Truth in Politics
Updated: Jun 16
Truth is often seen as a singularity, but, especially in politics it is often a plurality. This is because truth often depends on perspective.
To demonstrate this imagine four people sat in quarters of a circle. In the centre of a circle is a beach ball that is coloured red in one half and yellow on the other. Two people sat opposite each other can see a ball that is red and the other a ball that is yellow. Those sitting at each side of them see a ball that is red and yellow. It is only by talking and understanding each other's viewpoint that all of them can discover the actual colours of the ball. Those seeing a yellow or red ball are telling the truth as they see it. Perspective is key.
This is so with politics in that politicians often have competing truths. Equally politics is full of people that claim to know the truth and those that are convinced they are right can be terribly wrong. Truth is therefore best served with humility. Socrates was aware of this.
Truth cannot be imposed. For if it is it will often loose belief. Indeed if a person is wrong and free they are also free to learn. Thus truth is intertwined with values.
There is also a hazard in public life as it is what the truth looks like. This was seen in the early 20th century when the British government became embroiled in what became known as The Marconi Scandal:
In 1912 the British Government awarded the British Marconi Company a highly lucrative contract to erect, operate and maintain a wireless network across the whole of the British Empire. As a result the shares increased in value. However rumour spread that Sir Rufus Isaacs (the postmaster general), Herbert Samuel (Liberal MP for Cleveland) and Lloyd George (then Chancellor of the Exchequer) had profited from buying shares in the Company. This was not true as they had in fact bought shares in the American Marconi Company that was independant from the British company. The question arose as to why they had not issued a categorical denial of what was in effect insider dealing. The reason they did not was because of "what it looked like". However, the subsequent enquiry revealed that the American shares had been sold, whilst legally, prior to being available to the public and Liberal party funds were "borrowed " for the initial purchase. An apology from the ministers concerned was accepted with them being saved by a Liberal majority. But the sense of impropriety and "what it looked like" did damage Asquith's government and denied him the opportunity of an early general election. It would perhaps been a great tragedy for the nation if this event had denied the country the benefits of Lloyd George's service.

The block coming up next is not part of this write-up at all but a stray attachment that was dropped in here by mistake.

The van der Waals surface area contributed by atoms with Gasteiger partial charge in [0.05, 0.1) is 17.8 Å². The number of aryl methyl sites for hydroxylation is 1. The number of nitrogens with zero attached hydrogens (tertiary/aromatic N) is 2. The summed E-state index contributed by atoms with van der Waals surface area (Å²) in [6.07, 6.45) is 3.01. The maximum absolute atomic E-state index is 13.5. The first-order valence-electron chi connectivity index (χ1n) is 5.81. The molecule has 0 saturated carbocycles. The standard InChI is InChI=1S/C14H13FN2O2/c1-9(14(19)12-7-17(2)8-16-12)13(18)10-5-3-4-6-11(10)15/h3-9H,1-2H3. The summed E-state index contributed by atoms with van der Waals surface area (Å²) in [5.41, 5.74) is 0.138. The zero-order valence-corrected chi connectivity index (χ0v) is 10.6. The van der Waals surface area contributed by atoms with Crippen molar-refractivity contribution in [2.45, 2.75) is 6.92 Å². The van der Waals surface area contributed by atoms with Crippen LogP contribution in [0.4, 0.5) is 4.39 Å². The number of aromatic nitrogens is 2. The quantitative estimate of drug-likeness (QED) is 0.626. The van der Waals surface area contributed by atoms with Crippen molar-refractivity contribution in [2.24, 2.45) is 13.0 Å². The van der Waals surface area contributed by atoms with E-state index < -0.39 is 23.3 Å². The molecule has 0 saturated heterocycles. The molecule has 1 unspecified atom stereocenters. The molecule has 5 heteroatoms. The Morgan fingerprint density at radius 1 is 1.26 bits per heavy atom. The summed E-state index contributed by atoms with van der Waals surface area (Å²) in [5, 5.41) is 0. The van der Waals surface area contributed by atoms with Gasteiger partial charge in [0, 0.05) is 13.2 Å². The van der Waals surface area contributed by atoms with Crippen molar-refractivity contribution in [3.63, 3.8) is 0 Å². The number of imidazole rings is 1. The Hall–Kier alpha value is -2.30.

One of the problems is that the truth in politics, as elsewhere, is fallible. But is it easier to suspend judgement or cling doggedly to a fixed view?
I feel the largest hazard of our time is the blurring of truth, belief and opinion. We need to be able to distinguish truth from fiction; belief from knowledge; and opinion from fact.
Finally, is a politician's truth is different to that seen by others that is fine. But the politician should be ever accountable for their truth and only genuine humility can help them if they are wrong.
If you found this interesting you may wish to read my earlier post "The Art of Political Lying" https://www.farmersfriendlincs.com/post/the-art-of-political-lying